Influence of GadE on LEE gene expression remains controversial. While Tatsuno et al. described an increased expression of LEE2, LEE4, and LEE5 in a ΔgadE mutant, which is not correlated with enhancement of ler expression [20], KailasanVanaja et al. showed that GadE represses LEE expression by down-regulating ler transcription [16]. These discrepancies are proposed to be due to differences in growth medium and/or differences in the sensitivity of the assays used in each study. Interestingly, our data indicate that GadE may repress the expression of LEE4 and LEE5 via two regulatory cascades, mediated or not by Ler (Figure 8). On the one hand, we show that GadE inhibits LEE1 through GadX, because a decreased expression of gadX and an induction of LEE1 are observed in the gadE-deficient strain; this results in loss of Ler-dependent induction of LEE4/5. On the other hand, the deletion of gadX is associated with an increased expression of ler and gadE, and with an inhibition of LEE4/5, suggesting that GadE inhibits these operons independently of Ler. In accordance, the induction of espA and tir in the gadE mutant and in the ΔgadE/gadX strain demonstrates that GadX regulates LEE4/5 via the repression of gadE. However, although it has been shown in vitro that GadE can bind to the ler promoter in EHEC O157:H7 [8], we did not observe such an interaction in vivo in our experiments; this difference is probably due to the presence of binding competitors in live bacteria. Regarding GadX, we show herein that it negatively regulates ler transcription in EHEC. However, the effect of GadX on LEE1 expression is indirect since no physical interaction between GadX and the LEE1 promoter has been demonstrated. Interestingly, it has been described in EPEC that LEE1 is down-regulated under conditions in which GadX is induced, namely at pH 5.5 or in contact to epithelial cells [21]; this occurs through the inhibition of the transcription of the per locus by GadX [21]. Because the perC homologue in EHEC, named pch, is involved in LEE1 induction [38], it would be interesting to now determine the role of GadX on pch expression.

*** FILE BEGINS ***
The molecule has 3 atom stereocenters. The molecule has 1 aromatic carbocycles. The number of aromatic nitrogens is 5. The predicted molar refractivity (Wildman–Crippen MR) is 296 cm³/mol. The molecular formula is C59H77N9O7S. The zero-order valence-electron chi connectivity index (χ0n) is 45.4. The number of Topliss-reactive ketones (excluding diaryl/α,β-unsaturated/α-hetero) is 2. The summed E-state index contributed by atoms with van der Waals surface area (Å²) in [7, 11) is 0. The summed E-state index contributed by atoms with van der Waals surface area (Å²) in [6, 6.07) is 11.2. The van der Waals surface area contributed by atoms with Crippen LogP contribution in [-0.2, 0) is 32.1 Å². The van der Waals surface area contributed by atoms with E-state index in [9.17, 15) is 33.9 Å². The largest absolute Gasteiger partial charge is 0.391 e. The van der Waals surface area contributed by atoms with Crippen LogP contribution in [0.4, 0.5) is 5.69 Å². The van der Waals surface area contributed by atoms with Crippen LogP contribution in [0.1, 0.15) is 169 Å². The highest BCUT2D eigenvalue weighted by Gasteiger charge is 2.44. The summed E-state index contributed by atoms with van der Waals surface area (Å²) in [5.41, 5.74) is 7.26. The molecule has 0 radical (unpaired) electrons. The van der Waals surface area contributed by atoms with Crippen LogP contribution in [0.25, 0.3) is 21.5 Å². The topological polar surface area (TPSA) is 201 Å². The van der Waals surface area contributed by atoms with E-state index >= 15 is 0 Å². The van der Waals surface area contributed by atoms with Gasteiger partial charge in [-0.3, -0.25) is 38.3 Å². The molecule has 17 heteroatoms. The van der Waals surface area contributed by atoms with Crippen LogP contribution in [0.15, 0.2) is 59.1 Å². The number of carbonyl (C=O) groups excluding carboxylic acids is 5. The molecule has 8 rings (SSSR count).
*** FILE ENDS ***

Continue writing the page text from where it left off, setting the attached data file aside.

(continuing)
The biological relevance of LEE1, LEE4, and LEE5 inhibition by NO is the decreased adhesion of E. coli O157:H7 to epithelial cells. When EHEC are ingested with the contaminated food, they first reach the stomach. It has been proposed that the acidic conditions of this ecological niche favor GadE induction and therefore limit EHEC adhesion to gastric tissues [16]. There is also abundant nonenzymatically formed NO in the gastric juice caused by acidification of nitrate and nitrite. In this context, we now propose that the NO-dependent LEE4/5 inhibition is a supplementary mechanism developed by EHEC to avoid their persistence in the stomach and to favor bacterial colonization in the colon. Moreover, we have shown in the present study that, not only a chemical source of NO, but also the reactive nitrogen species released by iNOS-expressing colonic epithelial cells inhibit the adherence of O157:H7 E. coli, and our previous work has identified NO as a potent inhibitor of Stx synthesis [17]. Together, these results suggest that NO might limit the infectious process and HUS development. Nonetheless, it has been described that EHEC inhibit the inducible transcription of iNOS in human enterocytes [19], thus, by limiting NO production, EHEC might favor their own virulence by increasing the intimate adherence to the intestinal epithelium and Stx synthesis. We can therefore speculate that the issue of the crosstalk between EHEC and the host-derived NO might determine the outcome of the infection.